As China tries to slow its economy, steel makers there may try to undercut U.S. companies by selling their products overseas at lower prices. U.S. companies must then slash prices to compete.
United States Steel Corp. Chairman and CEO John Surma said he has noticed an increase in imports, particularly from South Korea, which will lead to lower shipments and lower prices for his company.
GlaxoSmithKline settles bad drug case for $750M
BOSTON (AP) _ British pharmaceutical company GlaxoSmithKline PLC will pay $750 million to settle allegations that it knowingly manufactured and sold adulterated drugs, including the popular antidepressant Paxil, federal prosecutors in Massachusetts said Tuesday.
U.S. Attorney Carmen Ortiz announced that the London-based company will pay $150 million in criminal fines and $600 million in civil penalties related to faulty manufacturing processes at its plant in Cidra, Puerto Rico.
The company allowed several drugs to be adulterated between 2001 and 2005, including Paxil CR, a skin-infection ointment called Bactroban, and an anti-nausea drug called Kytril. The company said the plant closed in 2009 due to declining demand for the medicines made there.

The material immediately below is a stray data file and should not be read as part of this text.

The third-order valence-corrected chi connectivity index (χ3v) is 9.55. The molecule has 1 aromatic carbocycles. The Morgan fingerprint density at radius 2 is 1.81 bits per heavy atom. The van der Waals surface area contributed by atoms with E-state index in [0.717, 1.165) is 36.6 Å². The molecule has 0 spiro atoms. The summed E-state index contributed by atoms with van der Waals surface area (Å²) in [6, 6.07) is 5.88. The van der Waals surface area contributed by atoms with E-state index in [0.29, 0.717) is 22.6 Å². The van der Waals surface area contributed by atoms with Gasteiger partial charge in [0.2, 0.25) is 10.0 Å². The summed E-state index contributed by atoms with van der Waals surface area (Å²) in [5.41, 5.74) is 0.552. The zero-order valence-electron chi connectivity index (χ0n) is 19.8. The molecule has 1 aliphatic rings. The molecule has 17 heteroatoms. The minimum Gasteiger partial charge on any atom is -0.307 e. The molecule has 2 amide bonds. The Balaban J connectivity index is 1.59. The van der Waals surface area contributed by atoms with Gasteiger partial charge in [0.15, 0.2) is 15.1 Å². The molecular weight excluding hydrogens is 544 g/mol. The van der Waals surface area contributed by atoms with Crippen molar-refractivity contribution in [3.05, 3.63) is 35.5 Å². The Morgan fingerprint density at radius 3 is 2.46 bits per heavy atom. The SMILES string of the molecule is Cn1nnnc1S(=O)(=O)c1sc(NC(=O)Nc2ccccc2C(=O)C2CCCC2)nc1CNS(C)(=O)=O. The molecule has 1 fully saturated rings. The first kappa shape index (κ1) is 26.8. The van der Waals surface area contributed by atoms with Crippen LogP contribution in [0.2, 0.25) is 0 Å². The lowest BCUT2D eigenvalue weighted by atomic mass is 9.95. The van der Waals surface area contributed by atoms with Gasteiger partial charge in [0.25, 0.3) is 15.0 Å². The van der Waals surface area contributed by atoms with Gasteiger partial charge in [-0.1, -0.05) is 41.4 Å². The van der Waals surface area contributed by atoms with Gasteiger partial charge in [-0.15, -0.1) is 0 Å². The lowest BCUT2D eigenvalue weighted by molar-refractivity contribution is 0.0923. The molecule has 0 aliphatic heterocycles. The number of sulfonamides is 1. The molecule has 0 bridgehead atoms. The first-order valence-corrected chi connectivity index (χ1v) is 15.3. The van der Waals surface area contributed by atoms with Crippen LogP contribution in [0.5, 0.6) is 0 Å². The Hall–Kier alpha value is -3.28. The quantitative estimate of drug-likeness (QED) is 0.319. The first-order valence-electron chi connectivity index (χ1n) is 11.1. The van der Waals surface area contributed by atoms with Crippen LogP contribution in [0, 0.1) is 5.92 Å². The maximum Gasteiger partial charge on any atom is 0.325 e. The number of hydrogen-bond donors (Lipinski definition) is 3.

Consumer confidence rises only slightly in October
NEW YORK (AP) _ Americans' confidence in the economy stayed stuck in gloomy territory in October, with Wall Street's gains in recent months not boosting spirits much.
Coaxing shoppers out of their shells will be the major challenge for retailers heading into the holiday season. That could mean they'll be continuing to push big discounts.
The Conference Board, a private research group, said its Consumer Confidence Index rose to 50.2 from a revised 48.6 in September. Economists surveyed by Thomson Reuters expected 49.2.
September's reading was the index's lowest point since February. An index of 90 indicates a healthy economy.
Foreclosures push home prices down in many cities
WASHINGTON (AP) _ Home prices are falling further, suggesting a bottom hasn't been reached in many metro areas.
Millions of foreclosures are expected to pour onto the market in the coming years. That's likely to force prices down and hurt even cities that had begun to rebound. Investigations into banks' foreclosure paperwork could further deter buyers and weigh down prices.
The past few months have been the worst time in a decade for the housing market. Few people have bought homes, and among the small pool of buyers, many have purchased foreclosures and other distressed properties.
The impact was apparent Tuesday when Standard & Poor's/Case-Shiller released its latest index for home prices in 20 major U.S metro areas. The average price for all markets fell 0.2 percent in August and 15 cities posted declines.
Bristol-Myers Squibb sees 3Q profit dip 2 percent